Mr. A. and CAP provided LRS a portfolio of Mr. A.’s Ph.D. program, achievements, awards and additional information that supported his request that LRS reinstate his reader services. CAP also informed LRS of its willingness to take the case to a fair hearing if a decision was made not to reinstate the reader services. LRS reviewed the request and portfolio and immediately reinstated the reader services. Mr. A. is scheduled to complete his Ph.D. in 2013 and plans to work as a professor.

Case 2-

Ms. B. is a person with a neurological disorder. She is also a mother of a young child, has a paralegal degree and wants to apply for law school after she completes her undergraduate degree. Ms. B. requested LRS pay for “maintenance” assistance for childcare costs. LRS initially denied the maintenance assistance while Ms. B. applied for and is denied financial assistance by the State.

Ms. B. and CAP made several attempts to get the State to provide LRS verification of her denial of childcare assistance. However, due to technical communication issues between LRS and the State, Ms. B. was unable to get written confirmation that she is not eligible for childcare financial assistance.

In the meantime, Ms. B. paid out-of-pocket for childcare services in order not to fall behind with classes. CAP requested an administrative review and successfully got LRS to pay for childcare services retroactively and ongoing.

Ms. B. anticipates graduating in 2014 and will apply for law school. Her goal is to work as an attorney on behalf of people with disabilities.

Case 3- Ms. C. is a person with a physical/orthopedic disability. She is also a long time client of LRS. Ms. C. contacted CAP because she thought Louisiana Rehabilitation Service had closed her case due to lack of “progress”. Ms. C. and CAP explained to LRS that she actively participates in a Goodwill Industries job-training program funded by LRS and that she needs both agencies to be more proactive with providing her guidance and job search/placement assistance.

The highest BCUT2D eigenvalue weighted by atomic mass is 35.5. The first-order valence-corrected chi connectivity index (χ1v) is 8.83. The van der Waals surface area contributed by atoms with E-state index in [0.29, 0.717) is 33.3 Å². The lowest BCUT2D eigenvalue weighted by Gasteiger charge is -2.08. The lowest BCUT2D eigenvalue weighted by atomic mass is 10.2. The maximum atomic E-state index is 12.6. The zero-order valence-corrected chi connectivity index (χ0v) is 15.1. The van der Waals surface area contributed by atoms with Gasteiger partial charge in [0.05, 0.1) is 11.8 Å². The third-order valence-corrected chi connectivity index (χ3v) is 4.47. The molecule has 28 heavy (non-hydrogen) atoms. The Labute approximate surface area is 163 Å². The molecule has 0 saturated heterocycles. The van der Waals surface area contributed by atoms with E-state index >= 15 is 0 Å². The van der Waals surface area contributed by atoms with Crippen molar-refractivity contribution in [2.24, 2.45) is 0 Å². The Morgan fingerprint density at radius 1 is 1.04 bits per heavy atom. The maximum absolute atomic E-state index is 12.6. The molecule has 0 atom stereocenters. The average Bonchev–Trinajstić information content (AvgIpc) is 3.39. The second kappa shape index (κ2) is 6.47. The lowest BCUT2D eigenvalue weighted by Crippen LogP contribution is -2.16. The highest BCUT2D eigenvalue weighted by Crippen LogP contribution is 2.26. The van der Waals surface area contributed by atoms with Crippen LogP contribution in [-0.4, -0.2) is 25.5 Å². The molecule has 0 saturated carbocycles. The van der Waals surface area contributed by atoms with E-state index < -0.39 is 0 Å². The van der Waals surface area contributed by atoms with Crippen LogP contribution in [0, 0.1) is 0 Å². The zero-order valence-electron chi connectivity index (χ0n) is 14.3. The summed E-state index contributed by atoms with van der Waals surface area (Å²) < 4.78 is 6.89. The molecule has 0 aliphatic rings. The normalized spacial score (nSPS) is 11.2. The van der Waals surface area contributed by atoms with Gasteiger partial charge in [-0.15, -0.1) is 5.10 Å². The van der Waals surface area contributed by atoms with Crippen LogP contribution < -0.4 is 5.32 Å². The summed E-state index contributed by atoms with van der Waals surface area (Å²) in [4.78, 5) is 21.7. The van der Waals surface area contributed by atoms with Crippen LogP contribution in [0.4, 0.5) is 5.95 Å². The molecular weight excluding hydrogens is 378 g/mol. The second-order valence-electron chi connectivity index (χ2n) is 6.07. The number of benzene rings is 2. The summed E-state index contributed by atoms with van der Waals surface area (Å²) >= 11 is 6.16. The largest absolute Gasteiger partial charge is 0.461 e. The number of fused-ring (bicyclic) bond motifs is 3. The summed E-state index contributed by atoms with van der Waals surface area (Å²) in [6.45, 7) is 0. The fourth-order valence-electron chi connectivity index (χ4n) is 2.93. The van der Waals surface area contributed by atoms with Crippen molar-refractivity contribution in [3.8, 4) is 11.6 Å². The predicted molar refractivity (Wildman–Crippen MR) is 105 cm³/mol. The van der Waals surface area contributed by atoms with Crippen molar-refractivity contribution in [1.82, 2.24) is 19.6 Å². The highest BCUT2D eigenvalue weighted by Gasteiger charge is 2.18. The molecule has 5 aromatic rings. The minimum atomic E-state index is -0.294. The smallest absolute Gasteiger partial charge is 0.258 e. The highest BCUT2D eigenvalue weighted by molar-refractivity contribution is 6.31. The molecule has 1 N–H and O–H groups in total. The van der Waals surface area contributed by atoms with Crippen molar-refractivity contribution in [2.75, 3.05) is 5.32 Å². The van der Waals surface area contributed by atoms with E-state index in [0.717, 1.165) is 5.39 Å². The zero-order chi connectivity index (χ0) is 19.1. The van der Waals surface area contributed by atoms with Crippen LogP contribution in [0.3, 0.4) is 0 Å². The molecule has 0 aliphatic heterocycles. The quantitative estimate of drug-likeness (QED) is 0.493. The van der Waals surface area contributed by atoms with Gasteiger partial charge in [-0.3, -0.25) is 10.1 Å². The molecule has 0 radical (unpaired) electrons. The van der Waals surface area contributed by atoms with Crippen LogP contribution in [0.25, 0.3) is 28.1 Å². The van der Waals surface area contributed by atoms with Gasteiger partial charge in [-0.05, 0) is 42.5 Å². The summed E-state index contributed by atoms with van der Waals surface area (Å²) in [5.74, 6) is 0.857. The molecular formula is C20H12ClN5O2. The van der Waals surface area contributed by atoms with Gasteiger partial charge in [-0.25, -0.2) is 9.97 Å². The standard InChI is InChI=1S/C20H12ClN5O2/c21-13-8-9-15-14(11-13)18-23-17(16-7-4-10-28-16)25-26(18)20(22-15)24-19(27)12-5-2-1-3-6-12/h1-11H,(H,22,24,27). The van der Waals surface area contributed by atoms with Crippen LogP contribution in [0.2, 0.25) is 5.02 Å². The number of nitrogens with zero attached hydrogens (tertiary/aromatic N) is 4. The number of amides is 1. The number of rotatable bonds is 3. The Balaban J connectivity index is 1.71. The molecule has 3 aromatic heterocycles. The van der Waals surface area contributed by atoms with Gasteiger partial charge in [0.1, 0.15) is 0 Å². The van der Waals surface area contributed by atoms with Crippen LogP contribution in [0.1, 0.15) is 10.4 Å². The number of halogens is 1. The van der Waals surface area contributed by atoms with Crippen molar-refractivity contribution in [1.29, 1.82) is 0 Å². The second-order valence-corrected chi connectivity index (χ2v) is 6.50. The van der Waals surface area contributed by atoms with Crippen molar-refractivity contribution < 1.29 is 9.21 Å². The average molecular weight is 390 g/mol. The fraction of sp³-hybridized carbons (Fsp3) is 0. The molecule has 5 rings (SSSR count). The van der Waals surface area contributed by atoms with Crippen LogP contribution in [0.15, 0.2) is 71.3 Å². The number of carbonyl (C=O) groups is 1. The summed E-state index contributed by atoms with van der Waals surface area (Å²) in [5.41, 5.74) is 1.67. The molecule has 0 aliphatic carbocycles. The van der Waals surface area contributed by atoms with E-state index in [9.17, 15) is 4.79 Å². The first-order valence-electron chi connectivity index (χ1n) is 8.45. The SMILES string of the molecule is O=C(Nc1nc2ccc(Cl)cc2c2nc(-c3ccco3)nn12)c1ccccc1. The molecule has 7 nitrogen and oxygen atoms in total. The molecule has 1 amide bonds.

CAP requested that LRS and Goodwill Industries meet to discuss how to assist Ms. C. with finding employment. Within weeks of the meeting between LRS and Goodwill Industries, Ms. C. was placed in a fulltime job at a Goodwill thrift store. Ms. C. is pleased with the job placement. Ms. C. was referred to Advocacy Center’s Work Incentives Planning program for benefits advice and counseling.

k. On-line information/outreach:

The AC/CAP has a website that provides clients information on CAP, and other employment issues. CAP’s employment publications including CAP fliers, and booklets, “Knowing the Road” and “On Your Own Behalf”, are downloadable by anyone who accesses the website.

Advocacy Center also hosts the Work Pays website that provides additional employment-related information to job seekers and the community.

AC/CAP maintains a Facebook page and regularly shares information about people with disabilities and their struggles to attain and maintain employment. AC’s Facebook page currently has over 1,600 fans. In FY ’13 AC’s website had 1,323,863 hits and 69,960 visitors.



This Report is Complete and Correct.Yes
Date Signed:23-Dec-13
Name of Designated Agency Official:Lois V. Simpson
Title of Designated Agency Official:Executive Director